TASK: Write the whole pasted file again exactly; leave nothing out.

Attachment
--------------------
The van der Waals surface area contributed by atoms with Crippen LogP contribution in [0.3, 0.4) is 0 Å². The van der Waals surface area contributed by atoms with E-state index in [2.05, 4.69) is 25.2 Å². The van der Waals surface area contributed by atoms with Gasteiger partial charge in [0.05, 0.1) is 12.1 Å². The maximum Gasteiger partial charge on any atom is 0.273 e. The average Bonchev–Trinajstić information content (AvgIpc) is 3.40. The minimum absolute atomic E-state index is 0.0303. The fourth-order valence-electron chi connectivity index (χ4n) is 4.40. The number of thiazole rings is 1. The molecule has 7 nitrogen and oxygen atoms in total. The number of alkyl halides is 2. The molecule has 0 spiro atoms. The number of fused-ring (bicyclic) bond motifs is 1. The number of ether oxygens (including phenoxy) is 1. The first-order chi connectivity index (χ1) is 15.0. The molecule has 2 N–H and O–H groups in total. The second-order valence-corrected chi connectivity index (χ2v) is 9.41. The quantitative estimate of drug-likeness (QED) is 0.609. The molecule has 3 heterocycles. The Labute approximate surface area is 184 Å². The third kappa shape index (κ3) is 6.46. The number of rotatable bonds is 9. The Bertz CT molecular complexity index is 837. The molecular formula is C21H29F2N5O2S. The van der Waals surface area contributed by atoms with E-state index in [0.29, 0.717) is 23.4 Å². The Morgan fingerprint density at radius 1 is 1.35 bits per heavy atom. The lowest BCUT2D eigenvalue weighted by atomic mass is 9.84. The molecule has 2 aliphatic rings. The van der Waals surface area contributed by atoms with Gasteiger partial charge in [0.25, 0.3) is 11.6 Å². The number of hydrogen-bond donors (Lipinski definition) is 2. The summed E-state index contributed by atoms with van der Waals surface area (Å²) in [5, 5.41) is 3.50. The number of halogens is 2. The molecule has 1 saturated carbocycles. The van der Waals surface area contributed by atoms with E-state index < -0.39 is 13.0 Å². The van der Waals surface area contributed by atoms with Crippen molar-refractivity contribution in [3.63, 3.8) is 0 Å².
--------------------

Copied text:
The van der Waals surface area contributed by atoms with Crippen LogP contribution in [0.3, 0.4) is 0 Å². The van der Waals surface area contributed by atoms with E-state index in [2.05, 4.69) is 25.2 Å². The van der Waals surface area contributed by atoms with Gasteiger partial charge in [0.05, 0.1) is 12.1 Å². The maximum Gasteiger partial charge on any atom is 0.273 e. The average Bonchev–Trinajstić information content (AvgIpc) is 3.40. The minimum absolute atomic E-state index is 0.0303. The fourth-order valence-electron chi connectivity index (χ4n) is 4.40. The number of thiazole rings is 1. The molecule has 7 nitrogen and oxygen atoms in total. The number of alkyl halides is 2. The molecule has 0 spiro atoms. The number of fused-ring (bicyclic) bond motifs is 1. The number of ether oxygens (including phenoxy) is 1. The first-order chi connectivity index (χ1) is 15.0. The molecule has 2 N–H and O–H groups in total. The second-order valence-corrected chi connectivity index (χ2v) is 9.41. The quantitative estimate of drug-likeness (QED) is 0.609. The molecule has 3 heterocycles. The Labute approximate surface area is 184 Å². The third kappa shape index (κ3) is 6.46. The number of rotatable bonds is 9. The Bertz CT molecular complexity index is 837. The molecular formula is C21H29F2N5O2S. The van der Waals surface area contributed by atoms with E-state index in [0.29, 0.717) is 23.4 Å². The Morgan fingerprint density at radius 1 is 1.35 bits per heavy atom. The lowest BCUT2D eigenvalue weighted by atomic mass is 9.84. The molecule has 2 aliphatic rings. The van der Waals surface area contributed by atoms with Gasteiger partial charge in [0.25, 0.3) is 11.6 Å². The number of hydrogen-bond donors (Lipinski definition) is 2. The summed E-state index contributed by atoms with van der Waals surface area (Å²) in [5, 5.41) is 3.50. The number of halogens is 2. The molecule has 1 saturated carbocycles. The van der Waals surface area contributed by atoms with E-state index < -0.39 is 13.0 Å². The van der Waals surface area contributed by atoms with Crippen molar-refractivity contribution in [3.63, 3.8) is 0 Å².